Way Out West
The Maroon Bells Lodge may be just a short drive from downtown Aspen, but in many ways it’s a world away.”It’s an experience you can’t get anywhere else,” explains general manager Eva Pekkala. “It goes so far beyond just going to a restaurant for dinner.”
Indeed, the Maroon Bells Lodge’s “Western Dinner Dance” – open to the public on Thursdays and Fridays in winter, Saturdays in summer – is no ordinary night out. From the food and fixings to the music and merriment, the lodge serves up serious cowboy fun.
“It’s really, really fun, relaxing and genuine … a real Rocky Mountain, old West experience,” she says.Having spent a few evenings at the lodge in both summer and winter, I’d have to agree. My husband and kids feel the same way. In fact, my 5-year-old daughter could hardly sit still as we snaked our way up Maroon Creek Road to the ranch one recent winter night; when it was time to leave, my 2-year-old son pitched a temper tantrum for the record books.
Located at the T-Lazy 7 Ranch, a few miles up Maroon Creek Road from Aspen Highlands, the lodge is run by Dan MacEachen, a longtime local restaurateur and the owner of Krabloonik (The ranch itself is owned, and has been for decades, by the Deane family, which still oversees the snowmobile tours.). It’s open for both public and private events – “we’re probably the pre-eminent wedding rehearsal dinner location,” notes Pekkala.In winter, Dinner Dance evenings begin with a horse-drawn sleigh ride through the surrounding wilderness led by either Dan and Dolly, Dick and Harry, or King and Price; in summer, these Belgian and Percheron draft horses take guests on a hay-wagon ride. At both, kids (of all ages) are encouraged to sit up front, ask questions and even pet the horses.It’s followed up by a “grill-your-own-steak” buffet dinner inside the rustic, yet refined lodge – which is designed for entertaining rather than overnight guests. (In summer, the feast features hickory smoked ribs and chicken served at the outdoor “chuckwagon grounds” just across the street.) A full bar, with a wine list featuring Woody Creek Cellars selections, makes it adult-friendly; plenty of sweet treats make it kid-friendly.
To end the night – and to make it truly distinctive – local band Rodeo Cool plays live country music. Plus, lead singer Ethel Lossing not only belts out the tunes, she offers dance lessons: cotton-eyed Joe, electric slide, the old cowpoke … you name it.I thought the dancing was good, old-fashioned fun. My husband, a serious non-dancer, wasn’t quite as thrilled. Either way, there’s nothing funnier than seeing a bunch of cowboy-wannabes trying to two-step their way around the dance floor, or watching your toddler try to follow the lead of the boot-stomping Lossing as she does an air lasso (think air guitar, cowboy-style).”There used to be supper clubs – where you had dinner, danced … the whole experience,” explains Pekkala. “Those are few and far between nowadays. I think of this as something like that, but with a Western twist.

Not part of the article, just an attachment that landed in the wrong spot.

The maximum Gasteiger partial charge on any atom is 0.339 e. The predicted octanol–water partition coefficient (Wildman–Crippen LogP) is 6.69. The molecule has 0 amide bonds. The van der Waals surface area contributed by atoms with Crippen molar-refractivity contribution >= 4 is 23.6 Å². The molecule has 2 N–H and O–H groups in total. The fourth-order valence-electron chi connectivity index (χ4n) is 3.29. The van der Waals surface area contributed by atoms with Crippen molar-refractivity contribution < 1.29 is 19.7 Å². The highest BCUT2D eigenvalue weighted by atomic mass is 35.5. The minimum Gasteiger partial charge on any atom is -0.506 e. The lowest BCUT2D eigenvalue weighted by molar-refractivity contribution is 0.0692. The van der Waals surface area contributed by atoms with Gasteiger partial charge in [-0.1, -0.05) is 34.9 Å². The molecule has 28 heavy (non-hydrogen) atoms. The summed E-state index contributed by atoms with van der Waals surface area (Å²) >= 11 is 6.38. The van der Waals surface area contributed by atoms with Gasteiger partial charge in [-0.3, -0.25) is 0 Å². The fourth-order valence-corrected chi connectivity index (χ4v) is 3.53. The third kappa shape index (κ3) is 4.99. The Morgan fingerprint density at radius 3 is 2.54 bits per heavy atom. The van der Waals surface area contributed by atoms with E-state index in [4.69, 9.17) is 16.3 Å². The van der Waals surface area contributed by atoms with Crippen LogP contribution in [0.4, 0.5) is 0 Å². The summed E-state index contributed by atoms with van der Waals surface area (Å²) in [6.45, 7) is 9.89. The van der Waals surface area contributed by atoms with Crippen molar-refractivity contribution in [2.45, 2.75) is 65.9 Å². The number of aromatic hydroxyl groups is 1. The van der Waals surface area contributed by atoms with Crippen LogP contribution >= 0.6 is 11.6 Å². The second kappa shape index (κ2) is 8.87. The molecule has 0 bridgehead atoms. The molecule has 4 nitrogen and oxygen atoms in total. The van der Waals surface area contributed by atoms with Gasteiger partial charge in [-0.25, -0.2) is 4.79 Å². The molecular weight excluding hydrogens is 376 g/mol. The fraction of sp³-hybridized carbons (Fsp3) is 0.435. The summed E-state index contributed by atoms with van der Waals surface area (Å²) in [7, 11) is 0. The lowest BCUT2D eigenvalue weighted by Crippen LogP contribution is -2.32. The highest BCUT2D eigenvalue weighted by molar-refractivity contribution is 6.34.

“And, of course, it’s still up to Aspen standards,” adds Pekkala, noting that Krabloonik head chef Ed Schmidt creates the menu for all lodge events.The lodge’s offerings aren’t limited to parties, however. Taking over trail ride operations from the Deane family in 2003, Maroon Bells Outfitters also offers guided horseback tours within the White River National Forest in summer.
There is a one-hour breakfast ride – perfect for people unaccustomed to long hours on horseback; lunch rides, with gourmet meals served up at a “base camp” near the Maroon Bells; half- and full-day tours; and overnight pack trips.”These are the finest trail rides in the Aspen area as they go right toward the Maroon Bells,” says Pekkala.In fall, the outfitting company leads hunting trips; fly fishing is also available.
“Aspen has so much to offer, and I think what we add to that mix is a truly unique, cool, one-of-a-kind experience,” concludes Pekkala. I guess I’ll have to join in on a few other Maroon Bells Lodge & Outfitters excursions before I can agree on all fronts. But from the sound of it, and the fun we’ve had at the lodge, I’m guessing Pekkala’s right.Jeanne McGovern’s email address is email@example.com
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